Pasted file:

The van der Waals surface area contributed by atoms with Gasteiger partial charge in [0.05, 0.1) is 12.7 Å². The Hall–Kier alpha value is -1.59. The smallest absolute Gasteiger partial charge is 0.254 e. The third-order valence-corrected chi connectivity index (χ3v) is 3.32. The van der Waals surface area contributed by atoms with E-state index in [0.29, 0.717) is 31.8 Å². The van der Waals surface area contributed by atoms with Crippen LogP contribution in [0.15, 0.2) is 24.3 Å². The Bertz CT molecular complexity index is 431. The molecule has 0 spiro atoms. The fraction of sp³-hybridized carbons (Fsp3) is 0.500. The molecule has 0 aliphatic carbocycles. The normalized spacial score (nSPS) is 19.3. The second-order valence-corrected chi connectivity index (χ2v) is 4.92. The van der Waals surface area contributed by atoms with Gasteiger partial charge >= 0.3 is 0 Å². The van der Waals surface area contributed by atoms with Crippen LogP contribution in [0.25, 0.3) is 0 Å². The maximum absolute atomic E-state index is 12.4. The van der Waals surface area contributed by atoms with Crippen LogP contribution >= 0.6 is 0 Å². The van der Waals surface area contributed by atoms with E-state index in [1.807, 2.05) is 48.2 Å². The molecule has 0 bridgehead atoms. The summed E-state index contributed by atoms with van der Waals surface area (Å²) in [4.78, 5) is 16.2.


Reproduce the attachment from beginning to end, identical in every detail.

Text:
The van der Waals surface area contributed by atoms with Gasteiger partial charge in [0.05, 0.1) is 12.7 Å². The Hall–Kier alpha value is -1.59. The smallest absolute Gasteiger partial charge is 0.254 e. The third-order valence-corrected chi connectivity index (χ3v) is 3.32. The van der Waals surface area contributed by atoms with E-state index in [0.29, 0.717) is 31.8 Å². The van der Waals surface area contributed by atoms with Crippen LogP contribution in [0.15, 0.2) is 24.3 Å². The Bertz CT molecular complexity index is 431. The molecule has 0 spiro atoms. The fraction of sp³-hybridized carbons (Fsp3) is 0.500. The molecule has 0 aliphatic carbocycles. The normalized spacial score (nSPS) is 19.3. The second-order valence-corrected chi connectivity index (χ2v) is 4.92. The van der Waals surface area contributed by atoms with Gasteiger partial charge >= 0.3 is 0 Å². The van der Waals surface area contributed by atoms with Crippen LogP contribution in [0.25, 0.3) is 0 Å². The maximum absolute atomic E-state index is 12.4. The van der Waals surface area contributed by atoms with Crippen LogP contribution >= 0.6 is 0 Å². The van der Waals surface area contributed by atoms with E-state index in [1.807, 2.05) is 48.2 Å². The molecule has 0 bridgehead atoms. The summed E-state index contributed by atoms with van der Waals surface area (Å²) in [4.78, 5) is 16.2.